Culture

Ask the Penguin: Run/Walk Half Marathon

Dear Penguin I have been running for about a year now and can comfortably get to 4-4.5 miles in one run. I attempted to do your Half-Marathon Run program in “Marathoning for Mortals” and found that I couldn’t progress in the long runs each week as the schedule recommended. After…

Dear Penguin

I have been running for about a year now and can comfortably get to 4-4.5 miles in one run. I attempted to do your Half-Marathon Run program in “Marathoning for Mortals” and found that I couldn’t progress in the long runs each week as the schedule recommended.

After re-reading some of the chapters, I decided to switch to the Run/Walk training program. So now my dilemma is that I feel like I should be doing much more. Running for 3 min and walking for 2 min, even if I do several miles, seems too easy. So my question is how do you switch between the two? Or do you need to get through the Run/Walk program and then move back over to the Run program?

My first half marathon is in September and although I’d love to run the whole thing, I just want to finish strong WITHOUT injury.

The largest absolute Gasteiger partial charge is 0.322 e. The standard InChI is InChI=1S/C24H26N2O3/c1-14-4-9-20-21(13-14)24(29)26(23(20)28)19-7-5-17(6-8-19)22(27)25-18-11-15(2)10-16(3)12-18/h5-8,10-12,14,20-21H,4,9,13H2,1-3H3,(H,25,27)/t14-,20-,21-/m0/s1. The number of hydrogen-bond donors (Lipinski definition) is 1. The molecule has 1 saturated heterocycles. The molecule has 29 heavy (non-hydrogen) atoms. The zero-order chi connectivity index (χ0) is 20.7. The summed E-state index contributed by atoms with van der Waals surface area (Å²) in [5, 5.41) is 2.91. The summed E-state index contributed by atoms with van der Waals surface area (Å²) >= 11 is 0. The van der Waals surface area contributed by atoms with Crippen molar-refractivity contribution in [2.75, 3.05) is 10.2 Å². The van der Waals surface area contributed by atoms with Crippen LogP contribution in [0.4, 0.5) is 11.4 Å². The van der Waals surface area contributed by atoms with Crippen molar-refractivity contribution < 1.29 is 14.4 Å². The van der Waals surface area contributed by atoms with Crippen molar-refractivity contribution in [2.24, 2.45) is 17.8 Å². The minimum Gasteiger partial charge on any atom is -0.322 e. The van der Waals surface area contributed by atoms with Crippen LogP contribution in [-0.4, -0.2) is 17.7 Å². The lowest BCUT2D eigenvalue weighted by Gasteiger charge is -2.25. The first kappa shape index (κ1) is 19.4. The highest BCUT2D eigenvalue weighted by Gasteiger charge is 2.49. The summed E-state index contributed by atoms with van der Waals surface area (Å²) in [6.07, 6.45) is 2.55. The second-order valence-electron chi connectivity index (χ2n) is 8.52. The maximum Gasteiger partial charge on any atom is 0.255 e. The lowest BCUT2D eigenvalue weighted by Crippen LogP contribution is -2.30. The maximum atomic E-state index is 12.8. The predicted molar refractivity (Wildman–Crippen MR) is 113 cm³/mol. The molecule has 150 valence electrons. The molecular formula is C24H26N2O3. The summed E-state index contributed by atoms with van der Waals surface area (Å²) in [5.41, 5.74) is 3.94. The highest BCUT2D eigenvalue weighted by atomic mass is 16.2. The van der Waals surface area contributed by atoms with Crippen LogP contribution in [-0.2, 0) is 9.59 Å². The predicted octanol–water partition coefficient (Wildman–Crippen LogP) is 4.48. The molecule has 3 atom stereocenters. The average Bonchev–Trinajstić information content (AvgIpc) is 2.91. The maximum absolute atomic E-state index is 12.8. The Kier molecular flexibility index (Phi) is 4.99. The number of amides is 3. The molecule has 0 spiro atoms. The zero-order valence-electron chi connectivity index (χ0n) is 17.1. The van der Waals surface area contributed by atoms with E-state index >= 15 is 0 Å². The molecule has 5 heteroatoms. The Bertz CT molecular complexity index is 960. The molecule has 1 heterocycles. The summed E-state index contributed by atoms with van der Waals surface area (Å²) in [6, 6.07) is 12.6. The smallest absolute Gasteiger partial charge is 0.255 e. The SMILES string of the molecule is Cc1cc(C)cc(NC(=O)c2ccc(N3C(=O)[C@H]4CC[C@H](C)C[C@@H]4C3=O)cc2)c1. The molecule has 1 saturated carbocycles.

Any help is appreciated!

What a great question. You’ve really thought this through.

Let’s go back to basics for a second. The reason why the run/walk program works so well, and the reason so many people are successful using it is because it’s the safest way to train and race. And because nearly everyone is FASTER using a run/walk than trying to run the whole distance. So, some kind of run/walk interval is the way to go. And, it can NEVER be TOO easy.

What you may have to figure out for yourself is exactly what run/walk interval works best for you. There’s no magic to any particular interval sequence. We’ve given the ones that we think work best for most people most of the time, but there’s always room to experiment and make changes.

My favorite interval is the run 4 minutes, walk 2 minutes. I feel like I can go forever using that interval. But, some days if I’m running a hilly course I switch to a 3/2 sequence. Sometimes, if I’m feeling frisky, I might change to a 5/1 sequence. And once in a great while if I’m feeling the need for a challenge I’ll try a 9/1 sequence.

The keys are to listen to your body and have fun!

john_aerostitchWaddle on,
John

John “the Penguin” Bingham, Competitor Magazine columnist
Author, The Courage to Start, No Need for Speed, Marathoning for Mortals and Running for Mortals.

Have a question for John? E-mail it to thepenguin@johnbingham.com.